The Future Of Pokémon After Legends Arceus Remains Unclear
Gaming

The Future Of Pokémon After Legends Arceus Remains Unclear

PC: The Pokémon Company

Only a few weeks since it released, Pokémon Legends Arceus is being called the best Pokémon game ever. The semi open-world game heavily focused on exploration and in-world catching played on nostalgia and captured the magic the Pokémon franchise once had when protagonist Ash Ketchum first set off with his Pikachu and took us with him.

What Legends Arceus makes clear is that the Pokémon formula of old does not work anymore. The linear pathways, random encounters, draw-out battling, slow gameplay, and predictable stories that have come to define mainline games like Pokémon Sword and Shield and Brilliant Diamond and Shining Pearl are made to look even staler in comparison to the dynamic gameplay and world exploration Legends Arceus provides. The outpouring of love for Legends Arceus should be a wakeup call for the Pokémon Company and Game Freak that fans are ready for more. Or for at least something different.

But will it be that wakeup call? For as much as many are calling for Legends Arceus to become the archetype for the franchise moving forward, there remain many questions for if and how it would be. Will games moving forward be made purely in the Legends Arceus model? Would the Pokémon Company be willing to drop the mainline formula that has made it into one of the most profitable entertainment franchises in the world? If not, will games be a mixture of the two? Will two games be made for each generation, one the original formula and one in the Arceus style? Could Arceus simply be a spin-off series much like Pokémon Snap, Pokémon Ranger, or Pokémon Mystery Dungeon? And is the Legends standard even a replicable formula?

It is hard to know the answers to any of these questions but we can certainly theorize.

The Nostalgia Factor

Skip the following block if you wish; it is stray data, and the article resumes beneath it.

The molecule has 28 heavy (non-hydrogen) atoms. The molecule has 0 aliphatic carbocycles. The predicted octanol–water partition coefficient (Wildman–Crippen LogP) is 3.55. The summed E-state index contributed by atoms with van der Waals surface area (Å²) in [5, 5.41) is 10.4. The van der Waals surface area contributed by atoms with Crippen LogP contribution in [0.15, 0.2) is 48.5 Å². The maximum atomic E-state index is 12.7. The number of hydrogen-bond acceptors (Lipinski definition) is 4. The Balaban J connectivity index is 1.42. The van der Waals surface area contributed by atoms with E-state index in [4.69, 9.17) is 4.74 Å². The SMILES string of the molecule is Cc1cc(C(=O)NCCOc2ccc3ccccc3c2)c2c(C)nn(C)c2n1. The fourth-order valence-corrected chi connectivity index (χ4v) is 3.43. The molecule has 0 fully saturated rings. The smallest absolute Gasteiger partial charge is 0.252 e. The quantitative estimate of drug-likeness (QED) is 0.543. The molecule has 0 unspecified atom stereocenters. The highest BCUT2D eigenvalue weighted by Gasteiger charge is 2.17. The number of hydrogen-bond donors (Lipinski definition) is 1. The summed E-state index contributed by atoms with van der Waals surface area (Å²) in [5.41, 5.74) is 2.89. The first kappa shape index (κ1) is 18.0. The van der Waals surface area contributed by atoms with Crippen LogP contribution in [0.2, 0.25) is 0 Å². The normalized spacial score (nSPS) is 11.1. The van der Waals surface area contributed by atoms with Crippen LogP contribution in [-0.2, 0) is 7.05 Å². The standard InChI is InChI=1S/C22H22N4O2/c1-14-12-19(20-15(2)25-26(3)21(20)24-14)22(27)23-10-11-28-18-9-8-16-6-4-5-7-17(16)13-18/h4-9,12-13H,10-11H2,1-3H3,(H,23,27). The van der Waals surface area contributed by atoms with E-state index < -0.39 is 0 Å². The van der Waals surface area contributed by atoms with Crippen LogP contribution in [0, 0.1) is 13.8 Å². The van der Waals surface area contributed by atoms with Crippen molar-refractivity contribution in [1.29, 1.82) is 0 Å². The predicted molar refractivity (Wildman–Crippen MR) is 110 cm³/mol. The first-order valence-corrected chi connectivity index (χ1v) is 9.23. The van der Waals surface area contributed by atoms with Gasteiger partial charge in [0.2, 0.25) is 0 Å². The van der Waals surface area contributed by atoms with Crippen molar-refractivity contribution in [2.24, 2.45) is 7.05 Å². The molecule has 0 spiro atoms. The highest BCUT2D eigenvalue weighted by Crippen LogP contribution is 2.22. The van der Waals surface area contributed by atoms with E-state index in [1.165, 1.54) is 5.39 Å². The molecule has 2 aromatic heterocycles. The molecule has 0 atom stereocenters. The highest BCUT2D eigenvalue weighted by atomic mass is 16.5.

The big question the Pokémon Company will likely ask is whether or not another Legends Arceus-like game will even be worth producing. For many, this seems like an asinine question; the answer should be a resounding yes. The game is just fun and is selling extremely well so why not ride that wave?

But is that fun replicable? Part of what makes Legends Arceus so enjoyable is that it taps into our nostalgia and hopes of a more realistic Pokémon experience. Check out any review, even TechTheLead’s, and you’ll see similar phrasing: Pokémon Legends Arceus is the Pokémon experience of our childhood dreams. In a way, the game is a nostalgia-filled fever dream of everything Pokémon fans have ever wanted.

Bidoof. That is all.

On top of that, the Pokémon featured are some of the series’ favorites. Pikachu, Eevee, starters from earlier generations, and even the much beloved Bidoof (check out this cute animation the Pokémon Company released). There’s a thrill that comes with seeing all these Pokémon we’ve come to know and love inhabit the world just like we had always envisioned.

Given the heavy emphasis on nostalgia, would a game about catching Pokémon be as exciting if we didn’t have that same emotional attachment? Maybe. There would certainly be some awe in seeing a new Pokémon around every corner. But is there enough to get someone to catch 25 of each to complete their Pokédex entry? Truly uncertain.

Catch ‘Em All

Catching Pokémon is the end-all, be-all of Legends Arceus. The game is literally built around finding Pokémon and catching them, to the point where even the big battles against Noble Pokémon use the same in-world catching mechanic (combined with a little 3D arena fighting dodging) as you try to pacify them.

While a game centered on catching as its core mechanic works for now – perhaps because of Pokémon nostalgia? – very few games come to mind who have had continued success with this as their major gameplay feature. One could argue that Pokémon GO is that successful game, and while true, it is also a mobile app that takes advantage of AR features and real world navigation.

In the video game landscape, other monster catching games focus on different features to keep player’s attention over the course of a game or a series. Persona 5 Royal has a captivating story, beautiful aesthetics, and motivating confidant systems. Shin Megami Tensei 5 has a really deep and intricate combat system which pushes players to find, recruit, and fuse demons strategically. Mainline Pokémon games, TemTem, Ni no Kuni, and others might have a less polished combat system than SMT V, but nonetheless focus on story progression through turn-based combat.